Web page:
One of the worst things that can happen to you is to have your back fail you. There are about 31 million Americans that currently live with chronic back pain. Your friends or fellow coworkers notice you holding yourself straight or worse, seeing you walking hunched over a bit. When they ask what’s wrong? You tell them, oh, my back went out again. Anymore that’s getting to be a familiar phrase.
But what exactly does that mean?
The feeling is hard to describe: For you, it may be a twinge that causes tenderness and discomfort. Or, the pain might be so intense that it hurts to make even the slightest movement. It can be concentrated in a specific area or spread out. You might feel achiness, numbness and tingling in your butt and legs.
You can lower your chances of throwing your back out by maintaining a healthy lifestyle. That means getting regular exercise, losing weight, and reducing stress. And if you smoke, you should quit.
You can also protect your back by not lifting heavy objects. If you can’t avoid it, be sure lift the right way: Bend your knees and keep your back straight. It will keep you from pulling something or hurting your back.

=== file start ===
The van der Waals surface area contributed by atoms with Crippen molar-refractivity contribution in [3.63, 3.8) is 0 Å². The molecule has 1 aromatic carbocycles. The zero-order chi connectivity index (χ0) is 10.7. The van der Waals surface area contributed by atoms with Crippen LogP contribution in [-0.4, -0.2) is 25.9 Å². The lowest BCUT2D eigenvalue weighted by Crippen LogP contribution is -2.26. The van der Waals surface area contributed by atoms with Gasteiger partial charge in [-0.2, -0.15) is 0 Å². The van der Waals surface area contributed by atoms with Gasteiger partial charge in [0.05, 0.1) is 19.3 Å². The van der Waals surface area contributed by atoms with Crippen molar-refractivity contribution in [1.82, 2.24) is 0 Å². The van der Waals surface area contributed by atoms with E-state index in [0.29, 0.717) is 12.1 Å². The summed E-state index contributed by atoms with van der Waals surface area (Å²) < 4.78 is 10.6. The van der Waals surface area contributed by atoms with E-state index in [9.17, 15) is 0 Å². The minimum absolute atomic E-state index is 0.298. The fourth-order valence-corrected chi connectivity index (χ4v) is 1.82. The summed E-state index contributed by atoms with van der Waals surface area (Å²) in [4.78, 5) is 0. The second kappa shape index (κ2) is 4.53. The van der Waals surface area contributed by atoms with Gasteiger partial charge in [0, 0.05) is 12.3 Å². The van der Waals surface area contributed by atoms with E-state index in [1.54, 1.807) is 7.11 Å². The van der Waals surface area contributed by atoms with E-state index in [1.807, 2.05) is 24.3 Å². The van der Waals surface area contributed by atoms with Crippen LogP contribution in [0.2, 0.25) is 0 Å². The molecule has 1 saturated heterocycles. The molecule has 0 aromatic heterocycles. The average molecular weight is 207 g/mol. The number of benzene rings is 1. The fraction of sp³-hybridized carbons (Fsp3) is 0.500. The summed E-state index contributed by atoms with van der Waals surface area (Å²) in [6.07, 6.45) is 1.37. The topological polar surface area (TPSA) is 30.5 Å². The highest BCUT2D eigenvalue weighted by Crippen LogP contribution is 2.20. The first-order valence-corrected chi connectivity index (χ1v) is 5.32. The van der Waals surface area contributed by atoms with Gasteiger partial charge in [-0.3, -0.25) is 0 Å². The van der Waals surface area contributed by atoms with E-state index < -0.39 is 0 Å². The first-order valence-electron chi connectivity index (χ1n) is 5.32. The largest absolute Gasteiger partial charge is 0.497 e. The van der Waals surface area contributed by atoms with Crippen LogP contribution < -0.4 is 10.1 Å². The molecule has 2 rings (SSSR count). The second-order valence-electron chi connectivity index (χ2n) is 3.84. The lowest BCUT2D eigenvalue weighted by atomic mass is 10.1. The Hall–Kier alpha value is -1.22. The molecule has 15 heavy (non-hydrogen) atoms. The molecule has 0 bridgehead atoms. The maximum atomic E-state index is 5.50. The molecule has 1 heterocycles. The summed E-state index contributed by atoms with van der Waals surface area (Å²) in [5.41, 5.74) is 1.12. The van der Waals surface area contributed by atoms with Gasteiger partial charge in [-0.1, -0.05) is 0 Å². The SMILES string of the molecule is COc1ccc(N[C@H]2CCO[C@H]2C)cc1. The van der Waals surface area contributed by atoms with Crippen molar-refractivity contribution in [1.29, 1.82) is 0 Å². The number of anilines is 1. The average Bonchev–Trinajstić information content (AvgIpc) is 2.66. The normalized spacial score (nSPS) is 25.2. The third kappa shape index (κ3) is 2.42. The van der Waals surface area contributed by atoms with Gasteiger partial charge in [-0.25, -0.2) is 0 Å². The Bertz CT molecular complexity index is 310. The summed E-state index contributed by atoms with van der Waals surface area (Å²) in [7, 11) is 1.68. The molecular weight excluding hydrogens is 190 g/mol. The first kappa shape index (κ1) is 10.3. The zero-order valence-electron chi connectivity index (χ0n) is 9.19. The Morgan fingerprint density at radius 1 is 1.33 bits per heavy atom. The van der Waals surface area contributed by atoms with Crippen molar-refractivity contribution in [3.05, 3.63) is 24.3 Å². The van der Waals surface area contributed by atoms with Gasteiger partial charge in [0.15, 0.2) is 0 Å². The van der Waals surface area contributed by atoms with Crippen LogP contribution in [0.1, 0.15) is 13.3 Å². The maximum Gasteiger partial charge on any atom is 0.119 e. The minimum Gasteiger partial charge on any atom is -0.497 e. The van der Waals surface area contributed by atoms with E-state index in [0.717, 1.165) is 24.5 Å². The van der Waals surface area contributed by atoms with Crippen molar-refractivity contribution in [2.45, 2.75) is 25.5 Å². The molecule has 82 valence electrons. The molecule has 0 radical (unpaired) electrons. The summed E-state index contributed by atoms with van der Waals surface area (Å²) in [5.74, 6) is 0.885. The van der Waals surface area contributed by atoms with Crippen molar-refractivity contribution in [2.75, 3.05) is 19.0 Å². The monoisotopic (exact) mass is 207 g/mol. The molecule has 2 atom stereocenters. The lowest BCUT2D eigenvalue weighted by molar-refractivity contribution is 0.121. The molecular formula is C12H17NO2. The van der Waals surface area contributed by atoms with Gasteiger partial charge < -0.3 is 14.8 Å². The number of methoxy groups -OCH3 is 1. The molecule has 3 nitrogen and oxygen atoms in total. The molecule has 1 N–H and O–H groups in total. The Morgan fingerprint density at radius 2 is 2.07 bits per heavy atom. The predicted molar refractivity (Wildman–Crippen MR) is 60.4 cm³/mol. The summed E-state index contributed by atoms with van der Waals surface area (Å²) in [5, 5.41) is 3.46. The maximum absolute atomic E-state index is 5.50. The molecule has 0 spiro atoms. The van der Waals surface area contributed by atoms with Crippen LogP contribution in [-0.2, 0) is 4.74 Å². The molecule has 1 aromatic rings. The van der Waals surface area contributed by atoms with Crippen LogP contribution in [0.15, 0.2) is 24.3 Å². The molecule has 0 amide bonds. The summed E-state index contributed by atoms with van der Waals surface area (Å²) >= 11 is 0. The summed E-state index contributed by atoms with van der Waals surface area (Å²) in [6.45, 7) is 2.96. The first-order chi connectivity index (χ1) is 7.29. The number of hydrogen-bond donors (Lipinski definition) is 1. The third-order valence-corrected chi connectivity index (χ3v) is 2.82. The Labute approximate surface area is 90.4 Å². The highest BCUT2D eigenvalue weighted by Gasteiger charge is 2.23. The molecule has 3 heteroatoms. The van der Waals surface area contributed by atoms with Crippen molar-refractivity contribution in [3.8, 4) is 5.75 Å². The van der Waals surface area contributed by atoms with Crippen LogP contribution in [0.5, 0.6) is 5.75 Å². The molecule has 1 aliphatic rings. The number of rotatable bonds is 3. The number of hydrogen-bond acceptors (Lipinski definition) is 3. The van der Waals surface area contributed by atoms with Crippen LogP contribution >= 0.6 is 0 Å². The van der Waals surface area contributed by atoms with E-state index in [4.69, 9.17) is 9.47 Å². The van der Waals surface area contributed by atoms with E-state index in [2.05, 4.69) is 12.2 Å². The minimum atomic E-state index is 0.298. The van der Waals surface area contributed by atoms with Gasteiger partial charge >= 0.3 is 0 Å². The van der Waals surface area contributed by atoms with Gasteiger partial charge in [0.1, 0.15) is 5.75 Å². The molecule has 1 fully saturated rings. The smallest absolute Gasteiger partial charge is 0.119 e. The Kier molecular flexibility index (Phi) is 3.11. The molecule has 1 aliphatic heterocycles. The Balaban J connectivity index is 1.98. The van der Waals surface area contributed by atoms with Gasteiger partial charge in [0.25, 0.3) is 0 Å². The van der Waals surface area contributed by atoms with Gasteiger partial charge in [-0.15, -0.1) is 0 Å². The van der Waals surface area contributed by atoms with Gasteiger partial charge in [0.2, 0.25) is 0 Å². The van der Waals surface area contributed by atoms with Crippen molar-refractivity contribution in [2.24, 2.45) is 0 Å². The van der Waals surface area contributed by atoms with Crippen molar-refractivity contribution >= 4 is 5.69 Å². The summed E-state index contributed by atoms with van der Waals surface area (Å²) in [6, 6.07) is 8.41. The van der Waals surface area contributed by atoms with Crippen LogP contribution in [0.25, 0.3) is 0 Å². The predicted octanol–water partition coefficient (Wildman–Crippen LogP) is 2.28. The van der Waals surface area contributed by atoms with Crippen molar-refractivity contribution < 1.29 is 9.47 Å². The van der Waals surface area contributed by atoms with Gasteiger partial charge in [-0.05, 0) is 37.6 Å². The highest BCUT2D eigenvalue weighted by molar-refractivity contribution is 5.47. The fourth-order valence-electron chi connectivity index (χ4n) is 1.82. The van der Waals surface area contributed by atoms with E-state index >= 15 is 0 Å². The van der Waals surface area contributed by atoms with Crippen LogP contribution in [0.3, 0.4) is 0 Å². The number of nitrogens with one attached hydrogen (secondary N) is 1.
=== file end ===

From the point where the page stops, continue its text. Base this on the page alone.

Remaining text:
It’s hard to know if or when your back will go out. It could happen while you’re moving furniture or shoveling snow. But even something as simple as sneezing or bending over to tie your shoe could trigger back spasms. I had mine go out when I was bending over in the car, putting a "Happy Meal" on the floor of my car. It was a pretty expensive, (recover-time-wise) meal for my kids!
When it happens, there are some simple things you can do to relieve your pain.
Rest (But Not For Too Long)
When it hurts to move, rest might seem like the right thing to do. But sitting still for too long might make the problem worse. To keep your back muscles from losing tone:
Lie down for no more than a few hours at a time.
When lying on your back, put pillows under your knees.
If you’re lying on your side, put the pillows between your knees . This will help to relieve pressure.
Get back to your normal daily activities as soon as possible.
Put an ice pack on your back for 10 to 20 minutes to reduce nerve activity, pain, and swelling. And be sure to wrap the ice pack in a towel to protect your skin. Now this is where we are able to offer a newer version of this recommended treatment by using our Physicool Bandage to the area that is causing you that painful discomfort. Physicool compression bandages draw heat away from inflammation and offer up to 2 and a half hours of cold therapy without needing to be frozen or refrigerated.
The long lasting Physicool Bandage provides a sense of cooling relief as the alcohols within the bandage react to your bodies heat and evaporates causing the heat to be withdrawn from the painful area. aims at strengthening the abdominal and back muscles. Use a Physicool bandage to reduce the pain and inflammation, without having the mess of a wet ice application.